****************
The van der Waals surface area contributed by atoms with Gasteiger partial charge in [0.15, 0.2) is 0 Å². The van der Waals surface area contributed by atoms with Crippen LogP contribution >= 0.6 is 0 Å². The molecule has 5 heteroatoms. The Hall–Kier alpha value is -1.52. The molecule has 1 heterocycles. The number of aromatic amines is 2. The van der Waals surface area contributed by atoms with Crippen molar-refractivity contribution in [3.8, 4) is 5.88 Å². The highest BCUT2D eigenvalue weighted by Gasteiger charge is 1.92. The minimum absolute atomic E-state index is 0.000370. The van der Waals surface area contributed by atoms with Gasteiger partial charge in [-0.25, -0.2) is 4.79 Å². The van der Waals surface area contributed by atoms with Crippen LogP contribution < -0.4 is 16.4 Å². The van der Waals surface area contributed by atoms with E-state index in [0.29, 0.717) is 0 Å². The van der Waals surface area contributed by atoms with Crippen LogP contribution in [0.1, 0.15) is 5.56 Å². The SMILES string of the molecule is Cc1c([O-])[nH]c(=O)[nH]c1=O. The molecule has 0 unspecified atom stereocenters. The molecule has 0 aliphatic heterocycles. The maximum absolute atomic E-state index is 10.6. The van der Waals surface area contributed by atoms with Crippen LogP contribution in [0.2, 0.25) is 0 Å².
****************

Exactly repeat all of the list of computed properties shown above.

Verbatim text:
The van der Waals surface area contributed by atoms with Gasteiger partial charge in [0.15, 0.2) is 0 Å². The van der Waals surface area contributed by atoms with Crippen LogP contribution >= 0.6 is 0 Å². The molecule has 5 heteroatoms. The Hall–Kier alpha value is -1.52. The molecule has 1 heterocycles. The number of aromatic amines is 2. The van der Waals surface area contributed by atoms with Crippen molar-refractivity contribution in [3.8, 4) is 5.88 Å². The highest BCUT2D eigenvalue weighted by Gasteiger charge is 1.92. The minimum absolute atomic E-state index is 0.000370. The van der Waals surface area contributed by atoms with Gasteiger partial charge in [-0.25, -0.2) is 4.79 Å². The van der Waals surface area contributed by atoms with Crippen LogP contribution < -0.4 is 16.4 Å². The van der Waals surface area contributed by atoms with E-state index in [0.29, 0.717) is 0 Å². The van der Waals surface area contributed by atoms with Crippen LogP contribution in [0.1, 0.15) is 5.56 Å². The SMILES string of the molecule is Cc1c([O-])[nH]c(=O)[nH]c1=O. The molecule has 0 unspecified atom stereocenters. The molecule has 0 aliphatic heterocycles. The maximum absolute atomic E-state index is 10.6. The van der Waals surface area contributed by atoms with Crippen LogP contribution in [0.2, 0.25) is 0 Å².